The 30-year-old is one of the unsung heroes of a Northampton side aiming to become the first team to go through an entire Heineken Cup campaign unbeaten.
And while tournament favourites Leinster can boast a dazzling array of Irish talent in their matchday 23, head coach Joe Schmidt is fully aware of the damage this particular Dubliner could have on his side's title aspirations.
"James doesn't seem to put a foot wrong," said Schmidt.
"He's a big strong lad who gives them a lot in midfield. Trust me, I've had a fair look at him this week.
"Specifically there is good footwork in his late changes of direction and he carries at a good height. He also showed pace to score that try in the pool stages at Edinburgh.
"He is a big man and when you pack that kind of punch and can get your shoulder in defensively, it makes a good player."
Such praise seems more than justified when you consider what an integral part Downey has played in Northampton's rise from the depths of demotion from English rugby's top flight to the pinnacle of the European game in just four seasons.
The 30-year-old has played in all eight Heineken Cup matches this term, as well as featuring in all seven when Saints were knocked out at the quarter-final stage last season.
Downey played an equally vital role when Saints marched all the way to Amlin Challenge Cup glory in 2009 and his overall appearance stats are just as impressive. Since arriving at Franklin's Gardens in the summer of 2007, Downey has made 119 appearances for the Club. With that figure set to rise to 120 this Saturday, his average will be a substantial 30 games a season.
And while Northampton's climb back towards the top of the continental tree has been startling in its speed, Downey's own rise has been just as remarkable.
Prior to joining a Saints side preparing for life in England's second tier, Downey was out of a job. Released by Calvisano after two seasons in Italy, Downey had previously been deemed surplus to requirements at both Leinster and Connacht and had also spent time with Munster as he failed to make a name for himself in his native land.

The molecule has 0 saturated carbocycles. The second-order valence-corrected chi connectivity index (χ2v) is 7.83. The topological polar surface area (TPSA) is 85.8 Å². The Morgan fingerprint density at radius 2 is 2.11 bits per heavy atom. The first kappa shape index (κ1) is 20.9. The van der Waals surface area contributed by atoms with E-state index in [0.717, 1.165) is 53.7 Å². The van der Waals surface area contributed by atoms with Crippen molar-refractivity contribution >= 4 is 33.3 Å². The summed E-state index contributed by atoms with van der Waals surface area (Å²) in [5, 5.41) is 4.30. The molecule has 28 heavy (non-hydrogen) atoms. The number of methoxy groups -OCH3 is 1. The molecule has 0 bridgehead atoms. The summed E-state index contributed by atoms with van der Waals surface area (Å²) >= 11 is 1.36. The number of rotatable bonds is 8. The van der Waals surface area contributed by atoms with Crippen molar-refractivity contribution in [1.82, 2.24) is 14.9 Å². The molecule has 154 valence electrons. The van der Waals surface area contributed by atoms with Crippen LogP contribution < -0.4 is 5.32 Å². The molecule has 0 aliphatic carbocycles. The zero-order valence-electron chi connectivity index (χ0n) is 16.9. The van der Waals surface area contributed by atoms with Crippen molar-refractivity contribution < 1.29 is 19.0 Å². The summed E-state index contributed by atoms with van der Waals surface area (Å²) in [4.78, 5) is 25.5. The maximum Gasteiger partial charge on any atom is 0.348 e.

"Sometimes I have to pinch myself," added Downey.
"Especially when I went to Italy, I certainly would not have thought I would be in this position now.
"I was released and didn't have a job for a month, I was thinking about giving up on it. I have come full circle, from being unemployed to being in a Heineken Cup final.
"Things happen for a reason. Dave Quinlan got injured here and a door opened for me, and it has worked out for both of us. Hopefully I can repay Northampton tomorrow."
Few at Franklin's Gardens would argue that Downey hasn't paid them back already but to deny all of Dublin European glory would certainly make him even him even more of a fans' favourite in his adopted home.
To do so, however, Downey and midfield partner Jon Clarke face the toughest of tasks: shutting down one of the game's greatest centre combinations.
Brian O'Driscoll, who was today passed fit to start for Leinster in Cardiff, and Ireland team-mate Gordon D'Arcy have starred for club and country for over a decade. And while the whole world knows of their extensive credentials, Downey is more aware than most having trained and played with the pair early on in his career.
"There is no doubting Brian's ability, he is simply outstanding. His quality was ridiculous in training.
"He has superb skills, superb hands, he is the modern centre and has been the best centre in the world for the last few years.
"His partnership with Gordon is the best centre partnership in Europe and I look forward to going up against it.
"Gordon and Brian are the benchmark for centres at Six Nations level and Heineken Cup level."